The molecular basis of the earliest neuronal changes that lead to Alzheimer's disease (AD) is unclear. Here, we analyze neural cells derived from sporadic AD (SAD), APOE4 gene-edited and control induced pluripotent stem cells (iPSCs). We observe major differences in iPSC-derived neural progenitor (NP) cells and neurons in gene networks related to neuronal differentiation, neurogenesis, and synaptic transmission. The iPSC-derived neural cells from SAD patients exhibit accelerated neural differentiation and reduced progenitor cell renewal. Moreover, a similar phenotype appears in NP cells and cerebral organoids derived from APOE4 iPSCs. Impaired function of the transcriptional repressor REST is strongly implicated in the altered transcriptome and differentiation state. SAD and APOE4 expression result in reduced REST nuclear translocation and chromatin binding, and disruption of the nuclear lamina. Thus, dysregulation of neural gene networks may set in motion the pathologic cascade that leads to AD.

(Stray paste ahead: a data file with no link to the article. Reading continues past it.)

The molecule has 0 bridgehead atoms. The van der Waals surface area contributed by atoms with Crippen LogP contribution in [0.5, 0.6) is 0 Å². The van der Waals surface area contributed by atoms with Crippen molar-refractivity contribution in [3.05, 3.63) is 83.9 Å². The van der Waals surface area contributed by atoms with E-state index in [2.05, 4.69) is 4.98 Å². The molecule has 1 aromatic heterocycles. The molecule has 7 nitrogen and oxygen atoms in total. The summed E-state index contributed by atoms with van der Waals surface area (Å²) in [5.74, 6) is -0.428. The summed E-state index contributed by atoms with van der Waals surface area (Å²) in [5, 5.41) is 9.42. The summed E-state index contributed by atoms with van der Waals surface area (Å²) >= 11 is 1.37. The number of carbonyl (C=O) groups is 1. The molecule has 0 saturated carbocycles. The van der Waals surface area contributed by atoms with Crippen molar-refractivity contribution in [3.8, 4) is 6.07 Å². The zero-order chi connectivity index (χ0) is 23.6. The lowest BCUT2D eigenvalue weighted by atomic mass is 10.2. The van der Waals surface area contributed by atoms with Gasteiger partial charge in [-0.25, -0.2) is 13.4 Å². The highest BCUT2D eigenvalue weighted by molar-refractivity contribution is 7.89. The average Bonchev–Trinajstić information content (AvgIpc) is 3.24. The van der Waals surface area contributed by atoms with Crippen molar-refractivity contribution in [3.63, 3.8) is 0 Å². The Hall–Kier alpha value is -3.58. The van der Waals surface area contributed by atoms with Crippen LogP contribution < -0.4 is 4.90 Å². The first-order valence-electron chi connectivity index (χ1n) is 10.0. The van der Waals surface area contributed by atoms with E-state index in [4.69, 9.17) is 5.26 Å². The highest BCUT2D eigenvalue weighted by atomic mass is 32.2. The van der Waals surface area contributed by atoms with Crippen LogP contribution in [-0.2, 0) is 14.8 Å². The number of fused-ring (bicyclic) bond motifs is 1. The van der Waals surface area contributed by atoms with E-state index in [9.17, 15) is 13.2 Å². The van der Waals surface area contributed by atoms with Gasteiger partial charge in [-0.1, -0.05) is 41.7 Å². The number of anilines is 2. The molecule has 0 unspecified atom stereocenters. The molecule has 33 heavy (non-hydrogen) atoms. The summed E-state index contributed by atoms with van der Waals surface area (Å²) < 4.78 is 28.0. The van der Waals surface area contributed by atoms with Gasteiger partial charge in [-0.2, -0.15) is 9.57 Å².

Keywords: Alzheimer’s disease; REST; apolipoprotein E; epigenetic; induced pluripotent stem cell; neural differentiation; neural progenitor; neurogenesis; organoid; polycomb.
Copyright © 2019 The Author(s). Published by Elsevier Inc. All rights reserved.